My Beautiful Crutch

I’m attending an interesting Bible study on Wednesdays at my church.

Atheism came up in the conversation last night, and someone said how an atheist friend once told him, “People use religion as a crutch.”

I’ve heard that before, too. Then it occurred to me. Yes, religion — faith — is a crutch.

And that’s a good thing.

Would we tell someone with a broken leg to not use crutches to get around, or a paraplegic to not use his/her wheelchair? That would not only be idiotic, but insulting. Perhaps even cruel.

Just as anyone injured or handicapped can’t move around and be independent without their physical aids, people of faith can’t function at their best — be independent — without depending on God.

It seems counter-intuitive, doesn’t it? How does one live independently while depending on God?

Part of faith in God is admitting we’re weak. We don’t have all the answers, we can’t control everything, sometimes not even ourselves. That’s a tough one to admit, because especially here in the States, we are taught that we can control our destiny. We have so many choices whether it’s who we marry, who we associate with, schools, colleges, and career choices to name but a few.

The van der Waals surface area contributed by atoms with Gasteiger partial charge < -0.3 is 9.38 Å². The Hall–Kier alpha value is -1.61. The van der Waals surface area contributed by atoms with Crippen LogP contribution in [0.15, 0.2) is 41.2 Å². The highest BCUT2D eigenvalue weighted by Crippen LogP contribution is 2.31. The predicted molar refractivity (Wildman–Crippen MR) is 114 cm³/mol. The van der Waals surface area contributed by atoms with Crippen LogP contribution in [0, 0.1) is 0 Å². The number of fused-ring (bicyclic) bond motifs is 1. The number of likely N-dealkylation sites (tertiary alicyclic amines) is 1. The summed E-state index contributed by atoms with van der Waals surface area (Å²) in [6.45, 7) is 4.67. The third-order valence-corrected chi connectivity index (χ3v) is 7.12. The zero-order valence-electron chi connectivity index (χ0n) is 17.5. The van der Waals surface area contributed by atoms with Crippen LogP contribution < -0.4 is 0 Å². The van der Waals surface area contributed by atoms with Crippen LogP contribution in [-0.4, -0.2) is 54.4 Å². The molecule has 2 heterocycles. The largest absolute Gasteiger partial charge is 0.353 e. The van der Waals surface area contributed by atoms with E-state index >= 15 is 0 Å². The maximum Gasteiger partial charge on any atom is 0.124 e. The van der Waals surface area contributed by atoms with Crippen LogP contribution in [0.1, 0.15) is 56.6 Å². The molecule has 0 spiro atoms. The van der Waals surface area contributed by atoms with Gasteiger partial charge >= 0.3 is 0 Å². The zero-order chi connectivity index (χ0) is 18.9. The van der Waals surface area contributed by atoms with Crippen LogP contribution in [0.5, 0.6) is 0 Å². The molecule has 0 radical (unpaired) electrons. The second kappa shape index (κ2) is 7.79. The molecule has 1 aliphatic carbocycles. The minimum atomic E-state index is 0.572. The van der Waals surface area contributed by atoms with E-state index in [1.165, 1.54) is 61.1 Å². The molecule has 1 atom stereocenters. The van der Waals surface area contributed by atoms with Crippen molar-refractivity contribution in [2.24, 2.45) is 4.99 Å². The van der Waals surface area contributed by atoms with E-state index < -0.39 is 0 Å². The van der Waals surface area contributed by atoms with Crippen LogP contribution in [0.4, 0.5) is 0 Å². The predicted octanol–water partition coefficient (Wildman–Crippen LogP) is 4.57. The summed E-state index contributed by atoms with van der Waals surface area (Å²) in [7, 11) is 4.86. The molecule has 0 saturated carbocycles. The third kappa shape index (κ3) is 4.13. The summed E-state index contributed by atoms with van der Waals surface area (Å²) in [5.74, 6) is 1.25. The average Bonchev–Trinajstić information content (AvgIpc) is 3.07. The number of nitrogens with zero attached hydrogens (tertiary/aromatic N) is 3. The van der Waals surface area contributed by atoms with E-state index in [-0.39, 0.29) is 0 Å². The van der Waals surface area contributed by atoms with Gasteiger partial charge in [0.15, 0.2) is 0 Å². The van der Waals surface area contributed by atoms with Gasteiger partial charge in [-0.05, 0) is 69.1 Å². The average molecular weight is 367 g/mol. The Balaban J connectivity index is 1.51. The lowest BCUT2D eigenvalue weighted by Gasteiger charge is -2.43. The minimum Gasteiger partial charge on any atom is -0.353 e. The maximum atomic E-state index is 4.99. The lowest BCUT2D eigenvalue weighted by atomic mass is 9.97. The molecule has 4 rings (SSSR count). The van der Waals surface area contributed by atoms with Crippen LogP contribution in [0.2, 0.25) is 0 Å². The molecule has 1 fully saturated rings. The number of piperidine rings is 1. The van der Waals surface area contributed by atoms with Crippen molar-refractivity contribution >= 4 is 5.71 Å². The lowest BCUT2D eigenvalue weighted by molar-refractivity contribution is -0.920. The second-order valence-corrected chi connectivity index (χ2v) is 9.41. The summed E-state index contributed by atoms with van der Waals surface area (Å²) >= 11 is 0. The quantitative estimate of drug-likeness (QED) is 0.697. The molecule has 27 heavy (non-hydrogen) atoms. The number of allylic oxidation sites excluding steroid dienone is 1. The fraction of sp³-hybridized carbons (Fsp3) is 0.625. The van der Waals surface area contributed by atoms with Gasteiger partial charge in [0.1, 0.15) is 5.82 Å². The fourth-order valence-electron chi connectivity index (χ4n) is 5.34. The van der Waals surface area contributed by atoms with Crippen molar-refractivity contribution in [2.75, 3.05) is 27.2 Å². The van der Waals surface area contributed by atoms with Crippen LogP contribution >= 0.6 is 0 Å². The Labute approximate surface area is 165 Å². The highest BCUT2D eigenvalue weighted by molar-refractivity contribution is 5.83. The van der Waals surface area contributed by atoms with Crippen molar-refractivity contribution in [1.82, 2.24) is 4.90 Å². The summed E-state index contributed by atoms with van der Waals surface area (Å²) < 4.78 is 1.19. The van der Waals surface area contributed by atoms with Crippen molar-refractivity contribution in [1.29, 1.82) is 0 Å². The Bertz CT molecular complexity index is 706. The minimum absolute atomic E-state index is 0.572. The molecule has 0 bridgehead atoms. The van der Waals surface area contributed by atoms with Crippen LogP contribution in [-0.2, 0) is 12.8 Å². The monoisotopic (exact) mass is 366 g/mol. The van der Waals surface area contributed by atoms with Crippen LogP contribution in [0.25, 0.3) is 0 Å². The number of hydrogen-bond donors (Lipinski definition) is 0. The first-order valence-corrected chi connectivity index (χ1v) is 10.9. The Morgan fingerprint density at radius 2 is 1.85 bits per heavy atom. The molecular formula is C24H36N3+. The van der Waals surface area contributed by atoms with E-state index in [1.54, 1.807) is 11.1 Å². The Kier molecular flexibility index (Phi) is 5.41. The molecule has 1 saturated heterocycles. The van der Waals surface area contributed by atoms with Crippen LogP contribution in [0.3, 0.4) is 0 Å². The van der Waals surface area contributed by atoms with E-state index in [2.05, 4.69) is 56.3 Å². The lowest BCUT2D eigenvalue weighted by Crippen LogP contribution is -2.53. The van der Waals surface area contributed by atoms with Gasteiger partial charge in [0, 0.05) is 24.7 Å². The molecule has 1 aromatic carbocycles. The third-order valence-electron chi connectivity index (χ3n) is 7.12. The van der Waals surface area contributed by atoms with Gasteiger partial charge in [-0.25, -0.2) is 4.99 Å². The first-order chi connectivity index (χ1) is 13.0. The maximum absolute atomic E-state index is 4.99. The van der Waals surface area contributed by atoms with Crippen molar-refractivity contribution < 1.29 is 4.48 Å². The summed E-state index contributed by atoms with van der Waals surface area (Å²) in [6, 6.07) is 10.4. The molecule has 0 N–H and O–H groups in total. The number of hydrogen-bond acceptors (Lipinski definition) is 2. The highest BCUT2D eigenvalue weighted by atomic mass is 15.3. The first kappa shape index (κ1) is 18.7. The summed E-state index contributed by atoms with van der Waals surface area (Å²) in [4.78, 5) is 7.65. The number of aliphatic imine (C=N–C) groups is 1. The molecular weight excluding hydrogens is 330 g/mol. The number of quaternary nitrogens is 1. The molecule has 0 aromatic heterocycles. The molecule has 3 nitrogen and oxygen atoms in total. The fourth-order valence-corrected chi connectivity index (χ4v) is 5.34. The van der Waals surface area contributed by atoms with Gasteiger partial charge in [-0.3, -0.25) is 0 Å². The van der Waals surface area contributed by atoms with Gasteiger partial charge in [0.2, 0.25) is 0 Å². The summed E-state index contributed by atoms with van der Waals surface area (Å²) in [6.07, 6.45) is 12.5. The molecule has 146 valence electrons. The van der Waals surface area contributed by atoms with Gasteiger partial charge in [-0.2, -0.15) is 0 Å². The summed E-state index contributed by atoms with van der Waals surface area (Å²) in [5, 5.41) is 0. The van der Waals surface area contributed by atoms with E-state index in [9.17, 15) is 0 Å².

Yet we can’t control when we get a cold, if we’ll contract a fatal disease, if someone decides to commit a crime against us, runs a red light and injures us, nature’s wrath, when our loved ones pass, when a friend breaks a trust, the list is near infinite.

Faith teaches us that control is an illusion. It teaches us that control is not what brings us hope, joy or courage. It’s God, and the decision to depend on him and his wisdom instead of our own flawed, human understanding of the world around us and beyond.

For instance, without my faith, I wouldn’t have had the courage to broach a difficult subject which resulted in the birth of our son (long story, that. I’ll tell it another time).

Without depending on God, I wouldn’t have the courage to write this entry, let alone seek an agent for my full-length novels.

So, yes, God is my crutch, and I shout it proudly.

He’s my unfailing, beautiful crutch.

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